Joyce A. Nashawati’s pre-apocalyptic film Blind Sun sets xenophobia and alienation against the sunny backdrop of Athens, Greece. Dearest Sister is Mattie Do’s story of Laotian lottery ghosts and communication with the dead.
They’re two very different films but are bonded by the directors’ shared love of the horror genre, their global outlook and the streaming source Shudder, which will feature both films exclusively in Canada.
“I always adored genre films and watched them closely,” says Nashawati on the line from Tokyo where she is researching her second film. “Films that are not totally subjected to realism; that play with what cinema can do with the imaginary. Also, because they come from darkness, I think they play with the conscience of the spectator. They give and take things, which is kind of playful.”
Mattie Do, the first female Laotian director to make a full-length feature, was born in Los Angeles, but now lives in a country that didn’t even have movie theatres when she moved there in 2010.
She admits “our film growth is rocky,” but adds, “people outside may see it as challenging to work in a developing country with no infrastructure but at the same time no one here tells me what stories I have to make. When I walk into the Department of Cinema, they know who I am because we have so few filmmakers in the country but it is easy for us to sit down and have a very adult discussion. Whereas if I was facing down some board of directors I might not be able to have the creative control I do here.”
A global perspective comes naturally to Nashawati who grew up between Beirut, Accra, Kuwait and Athens.
“My past was very global without being a choice,” she says. “Blind Sun was made by someone who is Lebanese, with a French producer, you’re watching it in Canada and we’re now talking while I’m in Japan. This is the way things are today. It is exciting. It is interesting that it is (happening) when politics is going the opposite way and closing things.”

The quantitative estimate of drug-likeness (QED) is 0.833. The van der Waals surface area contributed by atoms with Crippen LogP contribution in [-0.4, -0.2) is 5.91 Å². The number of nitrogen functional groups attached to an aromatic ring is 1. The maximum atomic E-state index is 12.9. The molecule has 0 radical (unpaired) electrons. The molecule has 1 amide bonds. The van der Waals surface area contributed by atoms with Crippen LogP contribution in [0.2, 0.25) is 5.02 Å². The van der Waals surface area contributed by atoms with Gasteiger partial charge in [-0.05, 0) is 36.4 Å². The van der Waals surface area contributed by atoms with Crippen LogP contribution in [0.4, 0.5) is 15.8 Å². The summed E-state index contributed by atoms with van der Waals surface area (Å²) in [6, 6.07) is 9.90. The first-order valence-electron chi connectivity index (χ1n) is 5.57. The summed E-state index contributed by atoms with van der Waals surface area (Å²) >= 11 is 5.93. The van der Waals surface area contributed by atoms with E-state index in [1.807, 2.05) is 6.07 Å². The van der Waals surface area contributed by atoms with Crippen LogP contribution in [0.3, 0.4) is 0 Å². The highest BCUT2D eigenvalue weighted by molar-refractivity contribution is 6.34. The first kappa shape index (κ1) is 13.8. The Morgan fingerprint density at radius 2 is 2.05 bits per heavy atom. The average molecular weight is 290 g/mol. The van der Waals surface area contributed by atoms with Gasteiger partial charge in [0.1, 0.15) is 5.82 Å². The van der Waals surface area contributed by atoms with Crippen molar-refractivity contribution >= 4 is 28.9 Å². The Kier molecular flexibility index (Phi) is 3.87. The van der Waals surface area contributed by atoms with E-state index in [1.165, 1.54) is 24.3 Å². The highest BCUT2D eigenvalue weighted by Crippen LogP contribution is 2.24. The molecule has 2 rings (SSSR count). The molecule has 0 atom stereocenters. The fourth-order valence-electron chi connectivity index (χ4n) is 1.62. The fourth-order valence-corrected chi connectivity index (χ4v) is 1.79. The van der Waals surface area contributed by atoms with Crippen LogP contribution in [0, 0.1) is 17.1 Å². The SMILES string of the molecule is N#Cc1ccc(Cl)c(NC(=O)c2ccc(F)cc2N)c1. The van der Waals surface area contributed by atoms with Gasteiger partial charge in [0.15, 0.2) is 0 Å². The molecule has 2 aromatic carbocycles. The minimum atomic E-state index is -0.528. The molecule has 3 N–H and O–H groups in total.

The pair have very different styles — Do’s film is a slow burner, Nashawati’s a nightmarish thriller — but both agree modern technology has made it possible for them to turn their wild visions into movies.
Nashawati thinks it has never been easier to make films, even if you’re “someone who is outside the circle of filmmaking or someone who isn’t from a bourgeois background.”
“If you adore filmmaking today,” she says, “this a great time to know you can actually make a film and it can be shown.”
Do says foreign directors are given a big leg up by streaming services like Shudder who are able to take chances on offbeat films.
“With Shudder I feel people can explore more different tastes and sub-genres of genres. If I described Dearest Sister, a Laos film about a lottery ghost and a girl who is going blind, would you pick up a ticket for that movie? Maybe not. But if you could sit in the comfort of your own home, pick up your remote or your computer and say, ‘Look at all these movies. That’s random, there’s a Laos movie. What’s Laos like?’ You can just click on it. It feels like a safe investment.”
Dearest Sister is streaming now. Blind Sun will be available Feb. 9.